CBGB Festival: Krist Novoselic Keynote at Sunshine Cinema

Posted on: July 6th, 2012 at 10:37 am by
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CBGB tees, chucks, and frayed jeans were in total attendance yesterday afternoon for the kickoff of the inaugural CBGB Festival. After all, that’s the uniform.

Festivities were jumpstarted with a keynote speech by iconic bass player and political activist Krist Novoselic.  Speaking before a surprisingly sparse crowd in theater 4 of the Sunshine Cinema on East Houston, the Nirvana veteran (with MC duties by Matt Pinfield) touched upon his love affair with music, career in the band, and the absolute importance of organizing (nay, “associating”) to mobilize change.

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Temperatures were in the 90s, as they’ve been for the last week, but that didn’t discourage the Washington woodsman from dressing the part. Longsleeves and slacks. Fashion notes aside, the speech was somewhat loose, championing the ethos of punk and its inherent nature to go against the man. For Novoselic, that meant becoming more involved in local Seattle politics after Nirvana disbanded in 1995. The political climate in town at the time was very much anti-music, which led to the formation of Joint Artists & Music Promotions Action Committee  (JAMPAC), a nonprofit that worked to “ensure complete and total artistic freedoms to all artists and music industry companies.”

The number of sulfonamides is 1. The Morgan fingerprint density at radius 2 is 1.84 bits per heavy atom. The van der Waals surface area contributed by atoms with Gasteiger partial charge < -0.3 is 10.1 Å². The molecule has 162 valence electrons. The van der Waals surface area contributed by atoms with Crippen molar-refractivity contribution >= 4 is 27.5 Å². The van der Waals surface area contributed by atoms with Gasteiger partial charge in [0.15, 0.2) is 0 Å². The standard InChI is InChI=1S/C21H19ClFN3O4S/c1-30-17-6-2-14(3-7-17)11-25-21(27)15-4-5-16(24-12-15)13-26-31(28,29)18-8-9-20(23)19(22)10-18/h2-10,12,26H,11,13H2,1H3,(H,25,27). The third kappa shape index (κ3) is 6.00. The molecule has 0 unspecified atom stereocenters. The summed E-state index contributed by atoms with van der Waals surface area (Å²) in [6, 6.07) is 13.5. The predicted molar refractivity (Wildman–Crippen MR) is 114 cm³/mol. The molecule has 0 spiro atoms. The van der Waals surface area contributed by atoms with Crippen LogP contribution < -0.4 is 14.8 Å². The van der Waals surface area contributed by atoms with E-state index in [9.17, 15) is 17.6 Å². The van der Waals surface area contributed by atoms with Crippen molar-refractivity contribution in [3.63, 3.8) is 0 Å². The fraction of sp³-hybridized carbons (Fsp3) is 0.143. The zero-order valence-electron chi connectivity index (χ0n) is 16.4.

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Yet the biggest takeaway from the entire speech was his adamant belief that progressive political reform is on the horizon. That a certain convergence of political association and technology will revolutionize the public sector for the next generation.

The Q&A component was pretty cool, with a range of questions from first city gigs Nirvana played (he was reminded of the show at the Pyramid), to tips on organizing community to the reunion with Dave Grohl and Butch Vig for the Foo Fighters’ Wasting Light. But the best query from left field was one for Celebrity Deathmatch – Axl Rose or Vince Neil. Novoselic answered that he’d probably be the asshole interrupting the brawl. Well played, sir.

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